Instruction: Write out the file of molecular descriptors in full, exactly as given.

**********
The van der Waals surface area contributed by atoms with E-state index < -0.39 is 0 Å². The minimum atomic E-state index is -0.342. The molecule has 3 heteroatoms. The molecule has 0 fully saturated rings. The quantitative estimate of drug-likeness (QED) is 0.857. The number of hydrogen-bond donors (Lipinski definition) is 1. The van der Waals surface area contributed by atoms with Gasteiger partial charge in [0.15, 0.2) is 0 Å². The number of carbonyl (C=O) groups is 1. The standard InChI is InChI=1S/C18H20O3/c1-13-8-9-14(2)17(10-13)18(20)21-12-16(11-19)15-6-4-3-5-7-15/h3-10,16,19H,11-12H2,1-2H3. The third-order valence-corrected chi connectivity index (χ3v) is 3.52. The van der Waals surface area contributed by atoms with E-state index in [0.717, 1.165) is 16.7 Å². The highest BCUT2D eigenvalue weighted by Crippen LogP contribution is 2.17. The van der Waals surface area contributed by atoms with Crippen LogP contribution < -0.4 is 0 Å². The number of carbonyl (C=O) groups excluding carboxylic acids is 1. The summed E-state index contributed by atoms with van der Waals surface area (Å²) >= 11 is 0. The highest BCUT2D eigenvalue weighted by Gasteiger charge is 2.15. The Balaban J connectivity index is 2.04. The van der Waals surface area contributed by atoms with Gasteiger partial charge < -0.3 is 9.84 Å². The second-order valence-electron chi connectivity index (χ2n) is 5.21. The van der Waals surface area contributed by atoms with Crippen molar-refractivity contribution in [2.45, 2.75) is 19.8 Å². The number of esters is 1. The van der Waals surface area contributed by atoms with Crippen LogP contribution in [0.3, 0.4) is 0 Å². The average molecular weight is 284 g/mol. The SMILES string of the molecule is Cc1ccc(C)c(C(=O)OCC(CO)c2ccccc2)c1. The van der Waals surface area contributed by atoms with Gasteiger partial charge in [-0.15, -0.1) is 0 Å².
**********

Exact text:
The van der Waals surface area contributed by atoms with E-state index < -0.39 is 0 Å². The minimum atomic E-state index is -0.342. The molecule has 3 heteroatoms. The molecule has 0 fully saturated rings. The quantitative estimate of drug-likeness (QED) is 0.857. The number of hydrogen-bond donors (Lipinski definition) is 1. The van der Waals surface area contributed by atoms with Gasteiger partial charge in [0.15, 0.2) is 0 Å². The number of carbonyl (C=O) groups is 1. The standard InChI is InChI=1S/C18H20O3/c1-13-8-9-14(2)17(10-13)18(20)21-12-16(11-19)15-6-4-3-5-7-15/h3-10,16,19H,11-12H2,1-2H3. The third-order valence-corrected chi connectivity index (χ3v) is 3.52. The van der Waals surface area contributed by atoms with E-state index in [0.717, 1.165) is 16.7 Å². The highest BCUT2D eigenvalue weighted by Crippen LogP contribution is 2.17. The van der Waals surface area contributed by atoms with Crippen LogP contribution < -0.4 is 0 Å². The number of carbonyl (C=O) groups excluding carboxylic acids is 1. The summed E-state index contributed by atoms with van der Waals surface area (Å²) >= 11 is 0. The highest BCUT2D eigenvalue weighted by Gasteiger charge is 2.15. The Balaban J connectivity index is 2.04. The van der Waals surface area contributed by atoms with Gasteiger partial charge < -0.3 is 9.84 Å². The second-order valence-electron chi connectivity index (χ2n) is 5.21. The van der Waals surface area contributed by atoms with Crippen molar-refractivity contribution in [2.45, 2.75) is 19.8 Å². The number of esters is 1. The van der Waals surface area contributed by atoms with Crippen LogP contribution in [0.3, 0.4) is 0 Å². The average molecular weight is 284 g/mol. The SMILES string of the molecule is Cc1ccc(C)c(C(=O)OCC(CO)c2ccccc2)c1. The van der Waals surface area contributed by atoms with Gasteiger partial charge in [-0.15, -0.1) is 0 Å².